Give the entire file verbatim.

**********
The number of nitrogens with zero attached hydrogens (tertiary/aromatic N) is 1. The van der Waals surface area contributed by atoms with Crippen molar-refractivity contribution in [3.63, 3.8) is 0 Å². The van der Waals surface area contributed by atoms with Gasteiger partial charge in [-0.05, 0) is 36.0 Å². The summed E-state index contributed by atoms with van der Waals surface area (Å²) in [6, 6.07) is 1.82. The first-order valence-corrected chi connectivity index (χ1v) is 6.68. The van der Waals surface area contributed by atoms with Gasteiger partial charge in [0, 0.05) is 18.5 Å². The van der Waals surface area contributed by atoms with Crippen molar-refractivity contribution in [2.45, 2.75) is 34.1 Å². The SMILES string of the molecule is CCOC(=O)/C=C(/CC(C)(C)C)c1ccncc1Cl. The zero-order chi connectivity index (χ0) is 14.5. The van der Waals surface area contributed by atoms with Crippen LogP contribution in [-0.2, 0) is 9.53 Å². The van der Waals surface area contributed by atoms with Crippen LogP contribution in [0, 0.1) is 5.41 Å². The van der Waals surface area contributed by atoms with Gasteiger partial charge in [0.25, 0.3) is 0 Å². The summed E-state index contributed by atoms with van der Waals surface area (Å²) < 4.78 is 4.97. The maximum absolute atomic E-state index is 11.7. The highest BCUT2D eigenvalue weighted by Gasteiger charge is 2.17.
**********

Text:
The number of nitrogens with zero attached hydrogens (tertiary/aromatic N) is 1. The van der Waals surface area contributed by atoms with Crippen molar-refractivity contribution in [3.63, 3.8) is 0 Å². The van der Waals surface area contributed by atoms with Gasteiger partial charge in [-0.05, 0) is 36.0 Å². The summed E-state index contributed by atoms with van der Waals surface area (Å²) in [6, 6.07) is 1.82. The first-order valence-corrected chi connectivity index (χ1v) is 6.68. The van der Waals surface area contributed by atoms with Gasteiger partial charge in [0, 0.05) is 18.5 Å². The van der Waals surface area contributed by atoms with Crippen molar-refractivity contribution in [2.45, 2.75) is 34.1 Å². The SMILES string of the molecule is CCOC(=O)/C=C(/CC(C)(C)C)c1ccncc1Cl. The zero-order chi connectivity index (χ0) is 14.5. The van der Waals surface area contributed by atoms with Crippen LogP contribution in [-0.2, 0) is 9.53 Å². The van der Waals surface area contributed by atoms with Crippen LogP contribution in [0, 0.1) is 5.41 Å². The van der Waals surface area contributed by atoms with Gasteiger partial charge in [0.25, 0.3) is 0 Å². The summed E-state index contributed by atoms with van der Waals surface area (Å²) < 4.78 is 4.97. The maximum absolute atomic E-state index is 11.7. The highest BCUT2D eigenvalue weighted by Gasteiger charge is 2.17.